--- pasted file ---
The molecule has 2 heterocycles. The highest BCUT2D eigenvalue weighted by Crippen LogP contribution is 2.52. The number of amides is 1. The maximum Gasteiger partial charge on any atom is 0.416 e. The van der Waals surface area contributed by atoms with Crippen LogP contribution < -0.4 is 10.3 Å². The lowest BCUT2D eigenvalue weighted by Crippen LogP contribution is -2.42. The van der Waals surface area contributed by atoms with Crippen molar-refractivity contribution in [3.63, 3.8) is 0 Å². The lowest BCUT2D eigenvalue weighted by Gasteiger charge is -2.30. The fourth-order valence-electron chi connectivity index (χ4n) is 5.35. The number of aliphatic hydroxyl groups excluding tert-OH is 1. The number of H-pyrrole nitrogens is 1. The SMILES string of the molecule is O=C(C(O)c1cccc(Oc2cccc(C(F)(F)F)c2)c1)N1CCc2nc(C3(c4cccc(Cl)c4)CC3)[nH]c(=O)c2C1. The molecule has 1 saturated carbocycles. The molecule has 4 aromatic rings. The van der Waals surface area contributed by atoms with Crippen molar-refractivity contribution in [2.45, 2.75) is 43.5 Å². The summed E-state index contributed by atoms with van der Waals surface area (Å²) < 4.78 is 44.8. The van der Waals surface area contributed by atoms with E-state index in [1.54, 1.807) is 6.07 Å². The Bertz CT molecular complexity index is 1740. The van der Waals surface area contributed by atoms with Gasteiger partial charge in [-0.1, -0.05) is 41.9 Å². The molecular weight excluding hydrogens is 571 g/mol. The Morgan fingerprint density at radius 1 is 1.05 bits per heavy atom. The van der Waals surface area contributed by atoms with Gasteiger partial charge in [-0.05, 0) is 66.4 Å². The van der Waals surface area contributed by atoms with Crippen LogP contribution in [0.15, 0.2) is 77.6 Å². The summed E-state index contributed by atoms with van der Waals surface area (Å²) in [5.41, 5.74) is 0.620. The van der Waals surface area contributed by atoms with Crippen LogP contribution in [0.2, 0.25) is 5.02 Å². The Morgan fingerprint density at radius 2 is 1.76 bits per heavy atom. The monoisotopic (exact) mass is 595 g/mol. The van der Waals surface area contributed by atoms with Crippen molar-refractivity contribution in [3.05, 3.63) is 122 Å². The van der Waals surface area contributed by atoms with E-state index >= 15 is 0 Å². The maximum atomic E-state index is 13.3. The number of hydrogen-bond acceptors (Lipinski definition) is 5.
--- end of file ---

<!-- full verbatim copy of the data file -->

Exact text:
The molecule has 2 heterocycles. The highest BCUT2D eigenvalue weighted by Crippen LogP contribution is 2.52. The number of amides is 1. The maximum Gasteiger partial charge on any atom is 0.416 e. The van der Waals surface area contributed by atoms with Crippen LogP contribution < -0.4 is 10.3 Å². The lowest BCUT2D eigenvalue weighted by Crippen LogP contribution is -2.42. The van der Waals surface area contributed by atoms with Crippen molar-refractivity contribution in [3.63, 3.8) is 0 Å². The lowest BCUT2D eigenvalue weighted by Gasteiger charge is -2.30. The fourth-order valence-electron chi connectivity index (χ4n) is 5.35. The number of aliphatic hydroxyl groups excluding tert-OH is 1. The number of H-pyrrole nitrogens is 1. The SMILES string of the molecule is O=C(C(O)c1cccc(Oc2cccc(C(F)(F)F)c2)c1)N1CCc2nc(C3(c4cccc(Cl)c4)CC3)[nH]c(=O)c2C1. The molecule has 1 saturated carbocycles. The molecule has 4 aromatic rings. The van der Waals surface area contributed by atoms with Crippen molar-refractivity contribution in [2.45, 2.75) is 43.5 Å². The summed E-state index contributed by atoms with van der Waals surface area (Å²) < 4.78 is 44.8. The van der Waals surface area contributed by atoms with E-state index in [1.54, 1.807) is 6.07 Å². The Bertz CT molecular complexity index is 1740. The van der Waals surface area contributed by atoms with Gasteiger partial charge in [-0.1, -0.05) is 41.9 Å². The molecular weight excluding hydrogens is 571 g/mol. The Morgan fingerprint density at radius 1 is 1.05 bits per heavy atom. The van der Waals surface area contributed by atoms with Gasteiger partial charge in [-0.05, 0) is 66.4 Å². The van der Waals surface area contributed by atoms with Crippen LogP contribution in [0.15, 0.2) is 77.6 Å². The summed E-state index contributed by atoms with van der Waals surface area (Å²) in [5.41, 5.74) is 0.620. The van der Waals surface area contributed by atoms with Crippen LogP contribution in [0.2, 0.25) is 5.02 Å². The Morgan fingerprint density at radius 2 is 1.76 bits per heavy atom. The monoisotopic (exact) mass is 595 g/mol. The van der Waals surface area contributed by atoms with Crippen molar-refractivity contribution in [3.05, 3.63) is 122 Å². The van der Waals surface area contributed by atoms with E-state index >= 15 is 0 Å². The maximum atomic E-state index is 13.3. The number of hydrogen-bond acceptors (Lipinski definition) is 5.